1. Find a club that helps you stay active.

Ever wanted to pick up a new sport? Try something new with Carleton’s various sports clubs! Already play a sport? Look up your sport in the club directory and visit the team’s website, discord or social media to find out more.

Exercise doesn’t have to be drab. Carleton has many sports and fitness clubs, such as the Carleton Climbing Club, the Carleton University Kendo club, or Carleton Artistic Swimming, that present new ways to stay active whilst having loads of fun.

  1. Find a club for a hobby or activity that you enjoy.

Have fun! You don’t always have to choose extracurricular activities that look good on your resume. Allow yourself to engage in whatever activity you find enjoyable, whilst meeting new friends that share the same hobbies as you.

Here are some of Carleton’s unique clubs that I found interesting:

If none of the club activities seem like your thing, don’t worry! Take this as an opportunity to try something new. You can usually even attend a club event to see what that club is like before formally joining. Visit a club’s Instagram page or discord (links are in the CUSA clubs directory) to learn about the events they are hosting this semester.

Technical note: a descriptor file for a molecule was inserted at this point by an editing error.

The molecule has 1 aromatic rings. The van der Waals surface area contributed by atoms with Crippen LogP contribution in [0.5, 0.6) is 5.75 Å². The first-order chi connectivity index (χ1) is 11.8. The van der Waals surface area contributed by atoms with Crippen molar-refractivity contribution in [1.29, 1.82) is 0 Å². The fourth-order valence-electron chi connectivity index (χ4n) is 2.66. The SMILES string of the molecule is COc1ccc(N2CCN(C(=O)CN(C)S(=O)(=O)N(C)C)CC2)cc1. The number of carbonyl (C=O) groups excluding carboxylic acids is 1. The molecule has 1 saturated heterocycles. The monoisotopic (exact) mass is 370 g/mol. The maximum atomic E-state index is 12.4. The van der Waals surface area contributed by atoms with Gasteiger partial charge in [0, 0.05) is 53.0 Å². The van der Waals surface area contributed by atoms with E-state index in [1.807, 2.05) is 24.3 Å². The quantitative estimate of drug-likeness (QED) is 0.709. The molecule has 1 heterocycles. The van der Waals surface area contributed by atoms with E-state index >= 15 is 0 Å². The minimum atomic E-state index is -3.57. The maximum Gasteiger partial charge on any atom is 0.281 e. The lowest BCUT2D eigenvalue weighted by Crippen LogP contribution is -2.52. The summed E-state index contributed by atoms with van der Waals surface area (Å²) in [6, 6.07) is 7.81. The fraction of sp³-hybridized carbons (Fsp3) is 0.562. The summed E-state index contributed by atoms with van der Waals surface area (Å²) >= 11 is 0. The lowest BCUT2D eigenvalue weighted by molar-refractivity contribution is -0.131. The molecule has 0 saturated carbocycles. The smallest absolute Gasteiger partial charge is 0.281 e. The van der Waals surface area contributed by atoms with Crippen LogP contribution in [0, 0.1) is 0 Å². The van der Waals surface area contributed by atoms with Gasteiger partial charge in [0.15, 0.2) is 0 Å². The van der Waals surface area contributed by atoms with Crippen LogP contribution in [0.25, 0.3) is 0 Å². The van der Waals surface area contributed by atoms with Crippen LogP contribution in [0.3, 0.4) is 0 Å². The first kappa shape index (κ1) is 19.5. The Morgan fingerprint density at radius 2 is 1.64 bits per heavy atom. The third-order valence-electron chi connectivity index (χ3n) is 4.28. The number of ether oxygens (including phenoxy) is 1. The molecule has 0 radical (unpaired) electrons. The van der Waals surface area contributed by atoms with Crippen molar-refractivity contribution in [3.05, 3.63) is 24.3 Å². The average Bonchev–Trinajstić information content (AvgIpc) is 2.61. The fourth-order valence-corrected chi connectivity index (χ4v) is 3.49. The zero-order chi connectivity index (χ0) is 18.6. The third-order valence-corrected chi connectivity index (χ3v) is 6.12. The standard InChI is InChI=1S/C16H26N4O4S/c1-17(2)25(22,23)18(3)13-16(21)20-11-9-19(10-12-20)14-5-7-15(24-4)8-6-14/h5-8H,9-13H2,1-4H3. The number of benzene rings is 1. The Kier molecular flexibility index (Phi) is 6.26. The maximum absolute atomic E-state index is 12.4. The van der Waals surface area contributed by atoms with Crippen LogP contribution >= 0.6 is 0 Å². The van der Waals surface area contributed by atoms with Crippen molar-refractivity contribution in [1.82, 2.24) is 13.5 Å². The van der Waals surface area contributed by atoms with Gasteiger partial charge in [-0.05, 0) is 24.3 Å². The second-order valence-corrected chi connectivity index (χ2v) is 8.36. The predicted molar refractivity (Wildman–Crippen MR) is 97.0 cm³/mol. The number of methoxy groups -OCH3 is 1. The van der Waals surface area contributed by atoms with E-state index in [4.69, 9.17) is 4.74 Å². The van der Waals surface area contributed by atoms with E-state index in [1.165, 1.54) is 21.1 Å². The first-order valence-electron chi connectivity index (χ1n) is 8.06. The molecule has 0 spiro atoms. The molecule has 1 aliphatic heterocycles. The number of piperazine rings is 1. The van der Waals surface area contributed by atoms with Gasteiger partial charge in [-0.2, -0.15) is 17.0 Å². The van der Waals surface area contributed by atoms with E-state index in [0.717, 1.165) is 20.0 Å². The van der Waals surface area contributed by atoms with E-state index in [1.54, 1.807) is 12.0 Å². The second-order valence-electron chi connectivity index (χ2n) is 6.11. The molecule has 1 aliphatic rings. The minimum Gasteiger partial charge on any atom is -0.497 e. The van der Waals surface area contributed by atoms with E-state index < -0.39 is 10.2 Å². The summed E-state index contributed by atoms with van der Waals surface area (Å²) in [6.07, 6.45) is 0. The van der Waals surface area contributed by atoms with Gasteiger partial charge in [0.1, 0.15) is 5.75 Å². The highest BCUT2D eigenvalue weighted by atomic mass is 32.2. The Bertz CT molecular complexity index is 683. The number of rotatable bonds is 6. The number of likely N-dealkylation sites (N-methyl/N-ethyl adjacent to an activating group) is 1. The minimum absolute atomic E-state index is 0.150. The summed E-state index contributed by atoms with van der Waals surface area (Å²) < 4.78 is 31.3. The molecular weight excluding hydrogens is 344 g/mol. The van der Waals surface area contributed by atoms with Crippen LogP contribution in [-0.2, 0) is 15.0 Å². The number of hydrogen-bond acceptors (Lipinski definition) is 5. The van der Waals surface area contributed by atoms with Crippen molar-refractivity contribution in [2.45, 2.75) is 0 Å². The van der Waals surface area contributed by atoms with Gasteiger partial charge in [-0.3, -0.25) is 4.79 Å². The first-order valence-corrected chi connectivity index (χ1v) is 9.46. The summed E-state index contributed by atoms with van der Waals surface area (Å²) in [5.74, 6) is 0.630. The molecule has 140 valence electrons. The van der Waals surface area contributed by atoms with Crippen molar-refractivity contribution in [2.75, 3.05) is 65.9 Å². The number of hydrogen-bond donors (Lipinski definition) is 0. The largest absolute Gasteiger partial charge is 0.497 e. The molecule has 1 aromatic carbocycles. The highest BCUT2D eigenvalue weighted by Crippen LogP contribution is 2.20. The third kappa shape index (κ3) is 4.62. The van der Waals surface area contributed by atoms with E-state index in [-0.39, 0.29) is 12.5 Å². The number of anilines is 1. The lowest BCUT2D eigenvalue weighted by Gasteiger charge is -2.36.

1. Other volunteering opportunities besides CUSA clubs exist.

This is definitely something I wish I knew before. If you want to work in a specific field such as mental health or social work, look for volunteering opportunities with various relevant organizations in Ottawa. This will give you experience highly valued by future employers whilst making a meaningful difference in our community. This year, I am volunteering with Good2Talk as a campus coordinator, bringing awareness about their mental health services to students at Carleton.

If you are considering grad school like me, you may want to email a few of your favourite professors enquiring about research assistant opportunities. I am volunteering in the PAIR lab with Dr. Cheryl Harasymchuk this semester and am excited to collaborate and learn valuable research skills.

Visit the Volunteer Ottawa website to find unique volunteering opportunities within Ottawa.

  1. There are so many events happening on campus – attend them!

One resource I think is really helpful for students is the current students’ events calendar. This is great if you are simply looking for fun or educational one-time events with no long-term commitment. Check back here every week, register for events that appeal to you, and add the event to your personal calendar so you don’t forget. Bring your friends along for more fun or use this as an opportunity to make a new friend.

Now you’re all set! Picking one of each type of club is sure to give you variety, but this is by no means necessary. At the end of the day, all that matters is that you are doing the things that you enjoy. I hope you found this useful, and I am so excited for you to start your volunteering journey.